On July 5, more than 60 percent of the Greek electorate voted “no” to further austerity in a referendum called by the Syriza-led government, defying the demands of the European Union, the European Central Bank, the International Monetary Fund and threats from the Greek political and media establishment and military.
Syriza’s response has been to carry out a shameless betrayal of the working class, agreeing to implement an even harsher austerity programme than that rejected in the referendum. On July 10, the Greek parliament voted by 251 out of 300 MPs to accept the deal. The fascist Golden Dawn and Syriza’s junior coalition partner ANEL voted against. Two Syriza MPs voted “no”, eight abstained and seven absented themselves.
The events in Greece represent a major strategic experience for the international working class. Above all, they have clearly exposed the class character and political role of Syriza and similar pseudo-left parties internationally. These organisations represent privileged layers of the upper middle class, who lauded Syriza as a “model” in order to prevent the development of an independent movement of the Greek working class in unity with workers throughout Europe and the world against austerity, war and the profit system.
Last Saturday, Stathis Kouvelakis, Syriza central committee member and leader of the Left Platform (an amalgam of various pseudo-left tendencies within Syriza) attended the Marxism 2015 “festival” for a debate with Socialist Workers Party (SWP) leader Alex Callinicos. A similar debate was held between the two in February, shortly after Syriza came to power, during which Callinicos exclaimed, “Revolutionary socialists should celebrate the new government’s victory and support the progressive measures it takes.”
Just one day after the parliament voted to endorse Tsipras’ surrender, Kouvelakis provided his own apologia and self-justification: “We went to the final of the championship of the class struggle but I’m afraid we lost the match. I’d like to bring positive news but that it is not the case.”
Without embarrassment, he explained that 15 Left Platform MPs had voted in favour of the austerity programme with only two voting against. Like Pontius Pilate, the Left Platform issued a statement in solidarity with those who voted “no” in the referendum and stating that it did not accept the austerity package “as such.”
Kouvelakis said that the new and worse austerity measures were a “disastrous” outcome of the most interesting “political experiment” in left politics in decades, the effects of which would be “far reaching” and “unpredictable”.
He then insisted that it was impermissible to apply “ready-made formulations and certainties that have been used innumerable times in the past,” above all to say a betrayal had taken place. Betrayal was not a “particularly useful category to understand political processes… the notion of betrayal means that you have a pre-established plan that comes to fruition, people have somehow manipulated public opinion... they come to power and then they betray... that was the plan, that’s what they wanted to do.”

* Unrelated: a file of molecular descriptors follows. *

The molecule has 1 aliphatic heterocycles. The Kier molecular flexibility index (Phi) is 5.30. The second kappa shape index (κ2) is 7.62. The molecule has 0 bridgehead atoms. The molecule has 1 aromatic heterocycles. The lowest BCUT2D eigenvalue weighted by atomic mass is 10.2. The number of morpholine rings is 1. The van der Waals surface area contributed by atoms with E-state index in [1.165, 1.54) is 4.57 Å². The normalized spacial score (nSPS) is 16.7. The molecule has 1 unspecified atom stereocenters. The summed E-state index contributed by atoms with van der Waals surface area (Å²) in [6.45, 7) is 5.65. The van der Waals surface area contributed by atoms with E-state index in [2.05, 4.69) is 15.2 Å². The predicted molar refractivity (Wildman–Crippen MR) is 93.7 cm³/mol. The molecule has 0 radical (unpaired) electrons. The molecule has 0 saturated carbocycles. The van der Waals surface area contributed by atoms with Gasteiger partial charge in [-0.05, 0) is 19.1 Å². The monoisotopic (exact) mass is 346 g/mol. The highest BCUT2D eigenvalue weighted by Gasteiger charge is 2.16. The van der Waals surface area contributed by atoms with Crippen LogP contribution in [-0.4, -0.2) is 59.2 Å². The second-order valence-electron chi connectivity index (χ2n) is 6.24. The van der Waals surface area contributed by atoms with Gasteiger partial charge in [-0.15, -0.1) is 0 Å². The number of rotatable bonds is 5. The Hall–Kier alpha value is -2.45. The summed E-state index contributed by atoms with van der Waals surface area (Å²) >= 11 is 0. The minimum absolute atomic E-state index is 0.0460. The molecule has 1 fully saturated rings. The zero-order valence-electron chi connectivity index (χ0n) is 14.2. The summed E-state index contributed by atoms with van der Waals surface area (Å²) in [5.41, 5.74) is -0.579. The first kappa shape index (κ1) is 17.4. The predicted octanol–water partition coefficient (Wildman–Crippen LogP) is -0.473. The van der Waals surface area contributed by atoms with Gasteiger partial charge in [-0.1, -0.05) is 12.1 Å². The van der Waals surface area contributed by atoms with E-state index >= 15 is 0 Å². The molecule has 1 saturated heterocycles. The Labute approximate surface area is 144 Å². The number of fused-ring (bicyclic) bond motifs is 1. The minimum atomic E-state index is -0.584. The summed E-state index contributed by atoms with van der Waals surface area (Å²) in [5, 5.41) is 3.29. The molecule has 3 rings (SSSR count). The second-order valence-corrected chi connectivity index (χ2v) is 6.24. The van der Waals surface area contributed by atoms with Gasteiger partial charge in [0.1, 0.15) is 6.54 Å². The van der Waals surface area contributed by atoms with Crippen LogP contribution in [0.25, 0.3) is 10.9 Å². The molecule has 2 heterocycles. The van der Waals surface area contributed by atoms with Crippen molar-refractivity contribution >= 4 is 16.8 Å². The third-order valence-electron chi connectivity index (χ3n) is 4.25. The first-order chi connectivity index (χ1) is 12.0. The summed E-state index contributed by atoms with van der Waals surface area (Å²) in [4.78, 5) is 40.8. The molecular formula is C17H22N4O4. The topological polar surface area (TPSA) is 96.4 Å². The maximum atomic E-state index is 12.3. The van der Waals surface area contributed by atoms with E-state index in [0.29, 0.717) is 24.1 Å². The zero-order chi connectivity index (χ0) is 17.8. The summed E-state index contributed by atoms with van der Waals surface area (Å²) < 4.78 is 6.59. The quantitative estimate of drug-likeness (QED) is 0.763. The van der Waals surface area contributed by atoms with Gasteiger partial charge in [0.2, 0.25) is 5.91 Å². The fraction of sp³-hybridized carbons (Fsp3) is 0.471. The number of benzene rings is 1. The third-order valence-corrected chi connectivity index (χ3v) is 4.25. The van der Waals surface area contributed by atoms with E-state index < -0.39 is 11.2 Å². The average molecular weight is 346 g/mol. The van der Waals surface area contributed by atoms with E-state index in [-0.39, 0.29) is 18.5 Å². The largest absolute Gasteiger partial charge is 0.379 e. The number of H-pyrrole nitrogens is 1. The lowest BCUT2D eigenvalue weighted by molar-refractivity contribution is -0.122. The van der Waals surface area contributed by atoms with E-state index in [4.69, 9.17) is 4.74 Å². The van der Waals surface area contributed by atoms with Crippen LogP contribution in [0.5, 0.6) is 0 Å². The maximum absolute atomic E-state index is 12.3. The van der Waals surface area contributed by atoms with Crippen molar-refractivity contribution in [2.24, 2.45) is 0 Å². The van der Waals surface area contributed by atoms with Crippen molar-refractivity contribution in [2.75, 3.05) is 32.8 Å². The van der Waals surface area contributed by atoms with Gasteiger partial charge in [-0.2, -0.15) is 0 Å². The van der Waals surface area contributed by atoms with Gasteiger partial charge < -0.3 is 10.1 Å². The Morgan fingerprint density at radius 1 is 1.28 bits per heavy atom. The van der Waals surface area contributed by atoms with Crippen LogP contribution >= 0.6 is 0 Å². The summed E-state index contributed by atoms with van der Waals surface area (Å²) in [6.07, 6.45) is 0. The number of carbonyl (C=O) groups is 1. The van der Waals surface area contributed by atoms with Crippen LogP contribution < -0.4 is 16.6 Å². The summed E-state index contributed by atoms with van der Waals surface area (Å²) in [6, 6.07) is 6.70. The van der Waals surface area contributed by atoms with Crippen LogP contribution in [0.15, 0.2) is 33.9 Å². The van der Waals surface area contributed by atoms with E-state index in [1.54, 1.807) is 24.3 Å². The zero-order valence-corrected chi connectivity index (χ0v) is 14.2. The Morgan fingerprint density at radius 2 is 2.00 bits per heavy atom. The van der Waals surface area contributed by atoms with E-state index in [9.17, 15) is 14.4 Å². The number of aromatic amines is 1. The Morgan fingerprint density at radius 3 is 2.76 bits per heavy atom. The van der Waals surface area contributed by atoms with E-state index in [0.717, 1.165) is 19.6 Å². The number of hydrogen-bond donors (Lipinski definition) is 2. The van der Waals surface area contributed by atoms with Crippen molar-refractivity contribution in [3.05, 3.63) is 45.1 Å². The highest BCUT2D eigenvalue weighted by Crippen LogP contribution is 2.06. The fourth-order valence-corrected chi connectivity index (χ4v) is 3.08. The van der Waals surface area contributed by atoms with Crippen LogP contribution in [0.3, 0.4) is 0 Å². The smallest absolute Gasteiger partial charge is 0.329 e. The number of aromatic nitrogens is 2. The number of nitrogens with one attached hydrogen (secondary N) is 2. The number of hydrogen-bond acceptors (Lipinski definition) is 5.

Instead, Kouvelakis told his receptive audience, what had happened was the “failure of a political strategy” by Syriza, which believed that it could appeal to the “benevolent nature” of the EU to accept the “minimal transitional demands” of Syriza’s Thessaloniki programme. There was no Plan B if this appeal failed.
He described “the defeat we are facing in Greece has to do with the failure of that strategy. We are paying the price of that. We are paying the price of internalising this ideology of Left Europeanism which, I think, is open to debate.”
To add insult to injury, he then insisted that this defeat should be seen “as a symptom of a more deep ideological defeat of the left as it emerged from the defeats of the revolutionary experiments of the twentieth century.”
Kouvelakis declared that any historical approach seeking to understanding the significance of these defeats or Syriza’s betrayal was wrong, asserting, “Even if much broader theoretical issues are at stake in this situation” we should start with a “concrete analysis of the concrete situation.”
Criticisms of Syriza’s alliance with ANEL and failure to tackle the repressive apparatus of the state, he added, cannot “explain what has happened now”.
Kouvelakis said Syriza was not a reformist party, as the SWP says it is, but remains an anti-capitalist and socialist party, which had “internal contradictions not found in reformist parties.” The proof he offered was that the Left Platform had been able to operate in it although with “limitations”. The alternative to doing so was the fate of the Antarsya coalition in which the SWP’s Greek sister party, the Socialist Workers Party of Greece (SEK) operates, which had “nice, inspiring slogans” but remained “as weak as they were.”
Kouvelakis concluded that “Every time I was mistaken it was because I haven’t been sufficiently radical.”
“But there is a catch,” he added immediately. Being radical means not the repetition of “old recipes” but to “open up our wings to the unknown.” He called for “all forces who share fundamentally the same position” to regroup and next time to “just do better… concretely.”
Kouvelakis could be brazen about his disgusting opportunism and the betrayal by Syriza and the Left Platform because he was among like-minded friends.
Callinicos, the SWP’s main theoretician, began with a ritual hand-wringing saying Syriza had capitulated, which represented “a moment of terrible setback.”